1824

CONTENTS

PREFACE.
POINT I. THE THREE HUNCHBACKS.
POINT II. A RELISH BEFORE DINNER.
POINT III. THE HAUNTED PHYSICIANS.
POINT IV. THE FOUR BLIND BEGGARS.
POINT V. THE CONSULTATION.
POINT VI. THE DINNER.
POINT VII. THE DUEL.
POINT VIII. THE QUACK DOCTOR.
POINT IX. A NEW WAY TO PAY OLD DEBTS,
POINT X.






PAMPHLETS AND PARODIES ON POLITICAL SUBJECTS

By William Hone,

With Numerous Wood Cuts, by CRUIKSHANK

CONTENTS

THE POLITICAL HOUSE THAT JACK BUILT.
THE CLERICAL MAGISTRATE.
THE QUEEN'S MATRIMONIAL LADDER,
THE JOSS AND HIS FOLLY,
THE FORM OF PRAYER, WITH THANKSGIVING TO ALMIGHTY GOD,
ADVERTISEMENTS EXTRAORDINARY
THE MAN IN THE MOON,
INTRODUCTION.
THE RIGHT DIVINE OF KINGS TO GOVERN WRONG!
PREFACE.
A SLAP AT SLOP AND THE BRIDGE-STREET GANG
THE QUEEN'S DEATH






JACK SHEPPARD

VOLUME I (of III)

By W. Harrison Ainsworth

Illustrations by Cruikshank

1839

CONTENTS

EPOCH THE FIRST, 1703, JONATHAN WILD
CHAPTER I. THE WIDOW AND HER CHILD.
CHAPTER II. THE OLD MINT.
CHAPTER III. THE MASTER OF THE MINT.
CHAPTER IV. THE ROOF AND THE WINDOW.
CHAPTER V. THE DENUNCIATION.
CHAPTER VI. THE STORM.
CHAPTER VII. OLD LONDON BRIDGE.
EPOCH THE SECOND, 1715, THAMES DARRELL
CHAPTER I. THE IDLE APPRENTICE.
CHAPTER II. THAMES DARRELL.
CHAPTER III. THE JACOBITE.
CHAPTER IV. MR. KNEEBONE AND HIS FRIENDS.
CHAPTER V. HAWK AND BUZZARD.
CHAPTER VI. THE FIRST STEP TOWARDS THE LADDER.
CHAPTER VII. BROTHER AND SISTER.
CHAPTER VIII. MICHING MALLECHO.
CHAPTER IX. CONSEQUENCES OF THE THEFT.
CHAPTER X. MOTHER AND SON.
CHAPTER XI. THE MOHOCKS.
CHAPTER XII. SAINT GILES'S ROUND-HOUSE.

LIST OF ILLUSTRATIONS

Mr. Wood offers to adopt little Jack Sheppard
Jonathan Wild discovers Darrell in the Loft
The Murder on the Thames
The Storm
The Name on the Beam
“May I be cursed if ever I try to be honest again”
Jack Sheppard exhibits a vindictive character
Jack Sheppard accuses Thames Darrell of Theft






JACK SHEPPARD

VOLUME II (of III)

By W. Harrison Ainsworth

1839



CONTENTS

CHAPTER XIII. THE MAGDALENE.
CHAPTER XIV. THE FLASH KEN.
CHAPTER XV. THE ROBBERY IN WILLESDEN CHURCH.
CHAPTER XVI. JONATHAN WILD'S HOUSE IN THE OLD BAILEY.
CHAPTER XVII. THE NIGHT-CELLAR.
CHAPTER XVIII. HOW JACK SHEPPARD BROKE OUT OF THE CAGE AT WILLESDEN.
CHAPTER XIX. GOOD AND EVIL.
EPOCH THE THIRD, THE PRISON-BREAKER, 1724.
CHAPTER I. THE RETURN.
CHAPTER II. THE BURGLARY AT DOLLIS HILL.
CHAPTER III. JACK SHEPPARD'S QUARREL WITH JONATHAN WILD.
CHAPTER IV. JACK SHEPPARD'S ESCAPE FROM THE NEW PRISON.
CHAPTER V. THE DISGUISE.
CHAPTER VI. WINIFRED RECEIVES TWO PROPOSALS.
CHAPTER VII. JACK SHEPPARD WARNS THAMES DARRELL.
CHAPTER VIII. OLD BEDLAM.
CHAPTER IX. OLD NEWGATE.
CHAPTER X. HOW JACK SHEPPARD GOT OUT OF THE CONDEMNED HOLD.

LIST OF ILLUSTRATIONS

Frontispiece: Jack Shepard committing the Robbery in Willesden Church
Jack Sheppard gets drunk, and orders his Mother off
Jack Sheppard's escape from Willesden Cage
Mrs. Sheppard expostulating with her Son
Jack Sheppard and Blueskin in Mr.Wood's Bedroom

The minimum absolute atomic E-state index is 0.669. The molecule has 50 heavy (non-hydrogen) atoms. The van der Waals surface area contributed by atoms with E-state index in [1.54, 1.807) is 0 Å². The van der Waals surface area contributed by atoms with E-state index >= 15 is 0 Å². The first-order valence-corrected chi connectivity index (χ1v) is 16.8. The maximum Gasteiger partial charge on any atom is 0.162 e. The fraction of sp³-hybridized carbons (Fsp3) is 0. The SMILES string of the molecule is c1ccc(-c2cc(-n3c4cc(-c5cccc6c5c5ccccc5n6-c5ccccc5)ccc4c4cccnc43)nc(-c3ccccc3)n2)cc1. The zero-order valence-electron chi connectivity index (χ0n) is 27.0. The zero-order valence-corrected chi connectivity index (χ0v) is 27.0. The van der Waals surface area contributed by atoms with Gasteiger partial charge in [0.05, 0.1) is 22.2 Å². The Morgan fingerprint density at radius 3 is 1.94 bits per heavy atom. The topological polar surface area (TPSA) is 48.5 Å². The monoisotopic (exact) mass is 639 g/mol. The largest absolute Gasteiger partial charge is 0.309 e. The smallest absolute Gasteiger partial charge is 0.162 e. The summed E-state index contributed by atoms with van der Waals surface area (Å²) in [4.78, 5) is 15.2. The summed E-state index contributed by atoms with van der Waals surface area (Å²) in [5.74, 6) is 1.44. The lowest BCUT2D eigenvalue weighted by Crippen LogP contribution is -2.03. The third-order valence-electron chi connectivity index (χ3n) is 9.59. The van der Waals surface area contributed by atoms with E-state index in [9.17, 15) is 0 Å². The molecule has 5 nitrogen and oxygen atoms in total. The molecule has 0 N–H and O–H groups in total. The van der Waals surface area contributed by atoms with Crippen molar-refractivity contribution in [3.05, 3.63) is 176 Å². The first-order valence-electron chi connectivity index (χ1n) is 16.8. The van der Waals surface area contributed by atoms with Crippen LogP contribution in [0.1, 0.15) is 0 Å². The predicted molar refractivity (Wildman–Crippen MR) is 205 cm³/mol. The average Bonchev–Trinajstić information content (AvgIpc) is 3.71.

Jack Sheppard and Edgeworth Bess escaping from Clerkenwell Prison
Jack Sheppard escaping from the Condemned Hold in Newgate

JACK SHEPPARD

VOLUME III (of III)

By W. Harrison Ainsworth

1839



CONTENTS

CHAPTER XI. DOLLIS HILL REVISITED.
CHAPTER XII. THE WELL HOLE.
CHAPTER XIII. THE SUPPER AT MR. KNEEBONE'S.
CHAPTER XIV. HOW JACK SHEPPARD WAS AGAIN CAPTURED.
CHAPTER XV. HOW BLUESKIN UNDERWENT THE PEINE FORTE ET DURE.
CHAPTER XVI. HOW JACK SHEPPARD'S PORTRAIT WAS PAINTED.
CHAPTER XVII. THE IRON BAR.
CHAPTER XVIII. THE RED ROOM.
CHAPTER XIX. THE CHAPEL.
CHAPTER XX. THE LEADS.
CHAPTER XXI. WHAT BEFELL JACK SHEPPARD IN THE TURNER'S HOUSE.
CHAPTER XXII. FAST AND LOOSE.
CHAPTER XXIII. THE LAST MEETING BETWEEN JACK SHEPPARD AND HIS MOTHER.
CHAPTER XXIV. THE PURSUIT.
CHAPTER XXV. HOW JACK SHEPPARD GOT RID OF HIS IRONS.
CHAPTER XXVI. HOW JACK SHEPPARD ATTENDED HIS MOTHER'S FUNERAL.
CHAPTER XXVII. HOW JACK SHEPPARD WAS BROUGHT BACK TO NEWGATE.
CHAPTER XXVIII. WHAT HAPPENED AT DOLLIS HILL.
CHAPTER XXIX. HOW JACK SHEPPARD WAS TAKEN TO WESTMINSTER HALL.
CHAPTER XXX. HOW JONATHAN WILD'S HOUSE WAS BURNT DOWN.
CHAPTER XXXI. THE PROCESSION TO TYBURN.
CHAPTER XXXII. THE CLOSING SCENE.

LIST OF ILLUSTRATIONS

Frontispiece
Jonathan Wild throwing Sir Rowland Trenchard down the Well
Jack Sheppard tricking Shotbolt the Gaoler
The Escape, No. I.
The Escape, No. II
The Escape, No. III
Jonathan Wild seizing Jack Sheppard at his Mother's Grave
Jack Sheppard's Irons knocked off in Newgate
The Procession from Newgate to Tyburn
The Last Scene






CRUIKSHANK’S WATER COLOURS

By George Cruikshank

With Introduction By Joseph Grego

1903

CONTENTS

INTRODUCTION
OLIVER TWIST
CHAPTER I TREATS OF THE PLACE WHERE OLIVER TWIST WAS BORN AND OF THE CIRCUMSTANCES ATTENDING HIS BIRTH
CHAPTER II TREATS OF OLIVER TWIST’ S GROWTH, EDUCATION, AND BOARD
CHAPTER III RELATES HOW OLIVER TWIST WAS VERY NEAR GETTING A PLACE WHICH WOULD NOT HAVE BEEN A SINECURE
CHAPTER IV OLIVER, BEING OFFERED ANOTHER PLACE, MAKES HIS FIRST ENTRY INTO PUBLIC LIFE
CHAPTER V OLIVER MINGLES WITH NEW ASSOCIATES. GOING TO A FUNERAL FOR THE FIRST TIME, HE FORMS AN UNFAVOURABLE NOTION OF HIS MASTER’ S BUSINESS
CHAPTER VI OLIVER, BEING GOADED BY THE TAUNTS OF NOAH, ROUSES INTO ACTION, AND RATHER ASTONISHES HIM
CHAPTER VII OLIVER CONTINUES REFRACTORY